# Thread: Heat Conduction, Finding Cn

1. ## Heat Conduction, Finding Cn

Hello, I'm having difficulty finding the Cn for a heat conduction problem, and any help would be appreciated.

The problem is #8, Section 10.5 in Boyce and DiPrima if you have it.

Uxx = 4Ut, 0 < x < 2, t>0
U(0,t) = 0 = U(2,t), t>0
U(x,0) = 2sin(pi x / 2) - sin(pi x) + 4sin(2pi x)

Thanks.

2. ## General solution

To solve $\displaystyle \dfrac{\partial^{2}U}{\partial x^2} = 4 \dfrac{\partial U}{\partial t}$, you use separation of variables $\displaystyle U(x,t)=X(x)T(t)$ to get
$\displaystyle \dfrac{4}{T}\dfrac{dT}{dt}=\dfrac{1}{X}\dfrac{d^{2 }X}{dx^2}=-\dfrac{1}{\lambda^2}$ with lambda a constant (of the same units as x) and the negative sign chosen to make the solution finite for all t>0. Solving these separately, one gets an exponential for T(t) and a sine wave function for X(x). Using the x boundary conditions, one determines the discrete values $\displaystyle \lambda_n$ allowed for $\displaystyle \lambda$ to get the $\displaystyle U_{n}(x,t)$, and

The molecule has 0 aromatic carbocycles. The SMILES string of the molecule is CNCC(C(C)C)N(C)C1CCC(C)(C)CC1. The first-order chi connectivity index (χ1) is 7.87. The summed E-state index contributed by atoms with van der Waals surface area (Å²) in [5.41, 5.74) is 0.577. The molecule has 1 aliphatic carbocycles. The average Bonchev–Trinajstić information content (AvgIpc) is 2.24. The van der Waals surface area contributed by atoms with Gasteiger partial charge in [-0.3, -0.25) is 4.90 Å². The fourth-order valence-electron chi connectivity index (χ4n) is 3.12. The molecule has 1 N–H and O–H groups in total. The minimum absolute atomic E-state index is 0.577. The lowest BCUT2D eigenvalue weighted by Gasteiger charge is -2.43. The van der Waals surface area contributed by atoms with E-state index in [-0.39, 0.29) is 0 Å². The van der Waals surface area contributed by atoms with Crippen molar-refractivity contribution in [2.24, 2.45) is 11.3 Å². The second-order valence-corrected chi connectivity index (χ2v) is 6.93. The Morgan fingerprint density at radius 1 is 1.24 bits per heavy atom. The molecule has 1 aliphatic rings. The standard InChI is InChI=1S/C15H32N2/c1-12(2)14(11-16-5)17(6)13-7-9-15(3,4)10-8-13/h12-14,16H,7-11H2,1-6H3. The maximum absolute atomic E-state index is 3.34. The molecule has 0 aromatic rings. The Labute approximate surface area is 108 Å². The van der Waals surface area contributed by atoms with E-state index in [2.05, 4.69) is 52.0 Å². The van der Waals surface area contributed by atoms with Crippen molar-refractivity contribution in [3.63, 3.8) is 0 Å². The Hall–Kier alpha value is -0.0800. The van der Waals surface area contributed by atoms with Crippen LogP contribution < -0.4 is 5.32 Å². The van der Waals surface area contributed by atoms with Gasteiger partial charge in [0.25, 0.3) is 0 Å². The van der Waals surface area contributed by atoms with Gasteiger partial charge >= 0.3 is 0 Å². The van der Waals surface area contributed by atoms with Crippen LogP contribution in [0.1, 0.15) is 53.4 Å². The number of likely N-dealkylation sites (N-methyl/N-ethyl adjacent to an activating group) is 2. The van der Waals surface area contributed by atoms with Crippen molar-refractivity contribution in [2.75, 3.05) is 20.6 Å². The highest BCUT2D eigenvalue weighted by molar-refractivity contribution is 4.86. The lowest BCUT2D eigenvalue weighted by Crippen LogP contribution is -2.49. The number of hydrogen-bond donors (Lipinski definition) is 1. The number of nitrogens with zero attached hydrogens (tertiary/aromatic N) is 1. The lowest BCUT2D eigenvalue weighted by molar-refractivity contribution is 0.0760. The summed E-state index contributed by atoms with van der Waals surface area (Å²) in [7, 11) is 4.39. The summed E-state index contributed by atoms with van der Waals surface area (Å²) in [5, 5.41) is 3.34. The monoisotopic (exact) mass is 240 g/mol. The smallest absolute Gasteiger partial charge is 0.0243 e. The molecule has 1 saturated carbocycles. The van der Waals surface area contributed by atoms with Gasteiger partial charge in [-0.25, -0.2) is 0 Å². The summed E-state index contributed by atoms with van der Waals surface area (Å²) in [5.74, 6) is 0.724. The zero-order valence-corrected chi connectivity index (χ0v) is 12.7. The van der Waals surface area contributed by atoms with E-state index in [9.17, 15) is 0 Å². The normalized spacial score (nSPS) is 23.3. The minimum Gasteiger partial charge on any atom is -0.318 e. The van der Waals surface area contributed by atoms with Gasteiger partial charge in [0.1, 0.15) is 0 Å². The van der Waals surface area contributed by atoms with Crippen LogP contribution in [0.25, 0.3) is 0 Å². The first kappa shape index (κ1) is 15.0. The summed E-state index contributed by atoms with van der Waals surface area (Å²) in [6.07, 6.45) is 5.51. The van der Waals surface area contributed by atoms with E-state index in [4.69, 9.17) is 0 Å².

$\displaystyle U(x,t)=\sum_{n=1}^\infty c_{n}U_{n}(x,t)$

Then we compare this at t=0 with the boundary condition $\displaystyle U(x,0)=2\sin (\tfrac{\pi}{2}x) - \sin (\pi x) + 4\sin (2\pi x)$. The $\displaystyle c_n$ should then become quite apparent.

--Kevin C.

3. No need to solve this problem from first principles. There is a general formula for the coefficients that is derived from seperation of variables. But when I solve a PDE I do not do it from first principles, I identity what equation it it ands its BVP and apply the known formula. It saves a lot of time.